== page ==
Detransition: first scientific study

Conducted by psychiatrist Lisa Littman, who interviewed 100 detransitioners, the research highlights the complexity of these experiences. Doubts about the usefulness and effectiveness of pharmacological and surgical "therapies" are increasingly well-founded. Let us see why
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After a thorough year-long scientific evaluationo, the results of the first systematic research into the detransitioner.

The study of American psychiatrist Lisa Littman is entitled "Subjects treated for gender dysphoria with medical and/or surgical transition who subsequently underwent detransition: Survey of 100 detransitioners". (full text here)

In contrast to previous studies, this research is exclusively conducted on persons who have undergone medicalisation for a diagnosis of gender dysphoria and later decided to discontinue it.

Lisa Littman conducted a survey of 100 participants, 67% born women and 31% born men, a proportion that reflects the current situation, in which it is mainly women who seek a "transition" as in "fleeing from a burning house'.as we have reported here.

The questionnaire, which was designed with the collaboration of two detransitionerIt includes multiple-choice and open-ended questions. The categorisations of results and hypotheses are therefore derived entirely from the responses of the detransitioner.

The study reveals some recurring characteristics in transition and detransition experiences, including the following:

  • There is no clinical data on how common the choice of detransition is; Littman estimates that it is much more common than the clinics claim. Only 24% of the participants informed their doctors or clinics of their detransition. transition that diagnosed gender dysphoria and started medicalisation.
  • The responses on psychological and social factors (Table 2), as well as the multiple and complex reasons and self-assessments and thegeneral dissatisfaction (69.7%) for the transition reported by the participants suggest according to Littman that The current approach does not sufficiently take into account the concomitant causes and context in which gender dysphoria emerges and which leads to incorrect or inappropriate diagnoses, which result in detransition.
  • The experience of transition and detransition differs according to gender: it was found that women born were younger when they undertook transition and detransition, and that the medicalised transition lasted less than for men. Average transition age for women 20 years, men 26; average detransition age for women 23.6 years, men 32.7. Medical transition duration for women 3.2 years, men 5.4.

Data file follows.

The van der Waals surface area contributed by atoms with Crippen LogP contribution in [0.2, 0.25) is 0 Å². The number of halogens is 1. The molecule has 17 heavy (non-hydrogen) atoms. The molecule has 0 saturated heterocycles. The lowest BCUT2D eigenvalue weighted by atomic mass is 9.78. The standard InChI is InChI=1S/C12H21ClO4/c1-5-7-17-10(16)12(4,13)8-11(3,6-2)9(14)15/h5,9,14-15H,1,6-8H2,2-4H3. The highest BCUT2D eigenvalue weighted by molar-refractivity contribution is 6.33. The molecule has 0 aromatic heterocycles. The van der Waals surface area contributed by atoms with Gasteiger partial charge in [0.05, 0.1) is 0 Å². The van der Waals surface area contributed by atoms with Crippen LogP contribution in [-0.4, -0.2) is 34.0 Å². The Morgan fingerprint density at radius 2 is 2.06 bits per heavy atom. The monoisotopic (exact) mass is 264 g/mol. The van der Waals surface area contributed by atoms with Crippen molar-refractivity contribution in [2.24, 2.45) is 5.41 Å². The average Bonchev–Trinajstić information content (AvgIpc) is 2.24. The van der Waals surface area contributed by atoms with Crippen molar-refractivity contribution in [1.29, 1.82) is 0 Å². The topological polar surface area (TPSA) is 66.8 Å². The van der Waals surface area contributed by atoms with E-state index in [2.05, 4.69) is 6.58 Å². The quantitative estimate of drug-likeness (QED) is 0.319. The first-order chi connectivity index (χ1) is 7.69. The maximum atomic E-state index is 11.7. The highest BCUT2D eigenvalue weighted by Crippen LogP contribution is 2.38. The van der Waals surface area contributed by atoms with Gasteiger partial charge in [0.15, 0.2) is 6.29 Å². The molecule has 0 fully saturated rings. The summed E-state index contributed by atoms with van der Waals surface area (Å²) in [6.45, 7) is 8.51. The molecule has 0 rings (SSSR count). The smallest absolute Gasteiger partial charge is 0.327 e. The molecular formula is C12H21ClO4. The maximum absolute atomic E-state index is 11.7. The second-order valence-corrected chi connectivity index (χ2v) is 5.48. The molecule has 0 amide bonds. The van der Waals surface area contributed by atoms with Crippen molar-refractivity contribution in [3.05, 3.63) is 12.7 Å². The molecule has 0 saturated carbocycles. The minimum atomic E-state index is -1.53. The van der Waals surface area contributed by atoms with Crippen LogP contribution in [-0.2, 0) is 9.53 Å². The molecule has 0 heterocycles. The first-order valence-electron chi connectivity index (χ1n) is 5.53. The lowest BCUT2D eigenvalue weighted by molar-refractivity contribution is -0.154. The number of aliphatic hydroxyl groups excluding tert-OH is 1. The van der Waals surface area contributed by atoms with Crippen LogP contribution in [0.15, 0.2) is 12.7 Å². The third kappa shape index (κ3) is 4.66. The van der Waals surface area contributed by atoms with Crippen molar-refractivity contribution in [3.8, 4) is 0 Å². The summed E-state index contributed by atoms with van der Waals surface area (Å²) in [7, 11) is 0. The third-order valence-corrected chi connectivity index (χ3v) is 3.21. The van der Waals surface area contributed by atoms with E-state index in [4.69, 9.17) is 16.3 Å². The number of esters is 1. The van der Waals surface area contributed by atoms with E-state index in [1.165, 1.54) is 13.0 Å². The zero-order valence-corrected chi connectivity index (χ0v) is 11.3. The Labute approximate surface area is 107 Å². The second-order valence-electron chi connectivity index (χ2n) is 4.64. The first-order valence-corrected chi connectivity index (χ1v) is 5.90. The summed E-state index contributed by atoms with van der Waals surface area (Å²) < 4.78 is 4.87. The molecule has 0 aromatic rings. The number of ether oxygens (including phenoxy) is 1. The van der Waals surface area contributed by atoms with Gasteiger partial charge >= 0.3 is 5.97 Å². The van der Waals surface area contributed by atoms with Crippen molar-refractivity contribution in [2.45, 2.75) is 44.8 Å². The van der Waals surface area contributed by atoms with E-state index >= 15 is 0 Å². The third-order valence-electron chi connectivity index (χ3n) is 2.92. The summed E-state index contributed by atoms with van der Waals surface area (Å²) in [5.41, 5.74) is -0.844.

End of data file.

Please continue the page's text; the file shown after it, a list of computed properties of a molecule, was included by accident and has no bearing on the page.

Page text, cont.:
• The study provides further information on the complex relationships between homophobia and internalised misogyny, gender dysphoria and desire for transition. Almost a quarter of the participants (23.0%) say that they have also transitioned because of the discomfort of being attracted to the same sex, because of the "desire not to be homosexual" or because of difficulty in accepting being lesbian, gay or bisexual.
  • The study confirms that gender dysphoria, especially in adolescents, is often temporary, as indicated by previous research and which may be caused by psychological factors in combination with social influence (see here).
  • Finally, many of the participants evaluated their experience with the professionals who had treated them, and "believe that they did not receive an adequate assessment before the transition. Lisa Littman hypothesises that the increase in the number of detransitioners may be due to the 'increase in the number of detransitioners'.so-called 'affirmative' approach or "informed consent care model", which provides for initiating medical transition for those who ask for it after a brief assessment, promoted in the United States by the American Academy of Paediatrics and Planned Parenthood.

Maria Celeste

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